Faggot As Footnote: On James Baldwin, ‘I Am Not Your Negro’, ‘Can I Get A Witness?’ and ‘Moonlight’

Max S. Gordon
151 min readJan 18, 2018

by Max S. Gordon

(This essay originally appeared at The New Civil Rights Movement, February 25, 2017)

“People invent categories in order to feel safe. White people invented black people to give white people identity…Straight cats invented faggots so they can sleep with them without becoming faggots themselves.”

— James Baldwin & Nikki Giovanni, A Dialogue (1973)

“Have you ever wished you were queer?” Rufus asked suddenly.

Vivaldo smiled, looking into his glass. “I used to think maybe I was. Hell, I think I even wished I was. But I’m not. So I’m stuck.”

Rufus walked to Vivaldo’s window. “So you been all up and down that street, too.”

“We’ve all been up the same streets. There aren’t a hell of a lot of streets. Only we’re taught to lie so much about so many things, that we hardly know where we are.”

— James Baldwin, Another Country (1962)

“Nothing can be hidden; secrets do not exist.”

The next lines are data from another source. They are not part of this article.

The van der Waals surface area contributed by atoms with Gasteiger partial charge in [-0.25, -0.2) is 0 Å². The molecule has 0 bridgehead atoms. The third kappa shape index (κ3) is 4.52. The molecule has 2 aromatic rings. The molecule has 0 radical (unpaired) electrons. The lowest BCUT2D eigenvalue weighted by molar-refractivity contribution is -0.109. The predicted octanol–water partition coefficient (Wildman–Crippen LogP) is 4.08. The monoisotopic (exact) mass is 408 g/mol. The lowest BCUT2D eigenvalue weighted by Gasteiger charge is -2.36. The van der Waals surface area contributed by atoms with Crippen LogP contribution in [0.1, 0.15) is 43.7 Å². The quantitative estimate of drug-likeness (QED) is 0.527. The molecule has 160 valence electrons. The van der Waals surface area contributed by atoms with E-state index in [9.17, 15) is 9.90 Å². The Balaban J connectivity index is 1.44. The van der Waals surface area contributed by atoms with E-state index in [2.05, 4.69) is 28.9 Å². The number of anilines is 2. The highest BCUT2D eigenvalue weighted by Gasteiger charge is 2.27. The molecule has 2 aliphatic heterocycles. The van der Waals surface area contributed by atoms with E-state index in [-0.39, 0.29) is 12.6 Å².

— James Baldwin, Just Above My Head (1979)

PART ONE — WITNESS

1

Several years ago, I was introduced to a woman at a friend’s party. She and I got along famously, and at one point in our conversation, she said she wanted to introduce me to her husband who would be arriving any moment from work. She excused herself, and about a half hour later, they approached me together as I was finishing a conversation with our host. Holding a fresh drink in her hand, she presented her husband to me with great flair. “And this,” she said warmly, “is Edgar!”

I took in the shock-white hair, the thin mustache. Edgar and I shook hands, and I smiled and made my eyes friendly, yet blank — making a herculean effort not to reveal that not only did I already know her husband, but less than a month before I’d had sex with him.

He wasn’t an actor by profession, but he might have won an Academy Award for the performance he gave that evening. Edgar managed to actively engage in, but not overdo, the enthusiasm of making a new acquaintance. He feigned…

--

--

Max S. Gordon

Max S. Gordon is a writer and activist. His work has appeared in on-line and print magazines in the U.S. and internationally. Follow Max on twitter:@maxgordon19